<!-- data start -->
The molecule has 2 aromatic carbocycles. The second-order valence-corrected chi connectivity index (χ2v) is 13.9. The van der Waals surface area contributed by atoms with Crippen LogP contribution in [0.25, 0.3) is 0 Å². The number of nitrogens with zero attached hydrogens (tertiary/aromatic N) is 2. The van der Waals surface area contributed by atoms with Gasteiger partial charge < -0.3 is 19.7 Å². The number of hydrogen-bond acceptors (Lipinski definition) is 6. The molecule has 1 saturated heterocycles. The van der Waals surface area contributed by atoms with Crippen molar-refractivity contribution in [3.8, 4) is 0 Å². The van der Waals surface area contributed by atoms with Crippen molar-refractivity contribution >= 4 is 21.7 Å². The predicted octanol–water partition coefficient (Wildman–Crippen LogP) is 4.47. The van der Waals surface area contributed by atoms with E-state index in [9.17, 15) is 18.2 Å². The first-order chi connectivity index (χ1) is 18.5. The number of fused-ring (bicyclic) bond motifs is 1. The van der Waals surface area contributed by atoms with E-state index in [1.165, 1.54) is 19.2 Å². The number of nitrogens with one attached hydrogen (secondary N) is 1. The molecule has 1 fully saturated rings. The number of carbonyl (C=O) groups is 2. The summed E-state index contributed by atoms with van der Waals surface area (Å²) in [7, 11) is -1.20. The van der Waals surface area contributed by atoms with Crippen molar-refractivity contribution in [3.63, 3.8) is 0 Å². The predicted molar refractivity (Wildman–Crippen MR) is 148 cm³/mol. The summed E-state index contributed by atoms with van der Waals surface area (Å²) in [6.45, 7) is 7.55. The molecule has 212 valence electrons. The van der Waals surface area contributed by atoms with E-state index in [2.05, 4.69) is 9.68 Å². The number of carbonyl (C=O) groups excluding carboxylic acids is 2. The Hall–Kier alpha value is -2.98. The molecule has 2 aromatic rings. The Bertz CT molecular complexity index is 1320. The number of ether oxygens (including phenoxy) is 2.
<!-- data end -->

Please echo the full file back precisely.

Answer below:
The molecule has 2 aromatic carbocycles. The second-order valence-corrected chi connectivity index (χ2v) is 13.9. The van der Waals surface area contributed by atoms with Crippen LogP contribution in [0.25, 0.3) is 0 Å². The number of nitrogens with zero attached hydrogens (tertiary/aromatic N) is 2. The van der Waals surface area contributed by atoms with Gasteiger partial charge < -0.3 is 19.7 Å². The number of hydrogen-bond acceptors (Lipinski definition) is 6. The molecule has 1 saturated heterocycles. The van der Waals surface area contributed by atoms with Crippen molar-refractivity contribution in [3.8, 4) is 0 Å². The van der Waals surface area contributed by atoms with Crippen molar-refractivity contribution >= 4 is 21.7 Å². The predicted octanol–water partition coefficient (Wildman–Crippen LogP) is 4.47. The van der Waals surface area contributed by atoms with E-state index in [9.17, 15) is 18.2 Å². The first-order chi connectivity index (χ1) is 18.5. The number of fused-ring (bicyclic) bond motifs is 1. The van der Waals surface area contributed by atoms with E-state index in [1.165, 1.54) is 19.2 Å². The number of nitrogens with one attached hydrogen (secondary N) is 1. The molecule has 1 fully saturated rings. The number of carbonyl (C=O) groups is 2. The summed E-state index contributed by atoms with van der Waals surface area (Å²) in [7, 11) is -1.20. The van der Waals surface area contributed by atoms with Crippen molar-refractivity contribution in [3.63, 3.8) is 0 Å². The predicted molar refractivity (Wildman–Crippen MR) is 148 cm³/mol. The summed E-state index contributed by atoms with van der Waals surface area (Å²) in [6.45, 7) is 7.55. The molecule has 212 valence electrons. The van der Waals surface area contributed by atoms with E-state index in [2.05, 4.69) is 9.68 Å². The number of carbonyl (C=O) groups excluding carboxylic acids is 2. The Hall–Kier alpha value is -2.98. The molecule has 2 aromatic rings. The Bertz CT molecular complexity index is 1320. The number of ether oxygens (including phenoxy) is 2.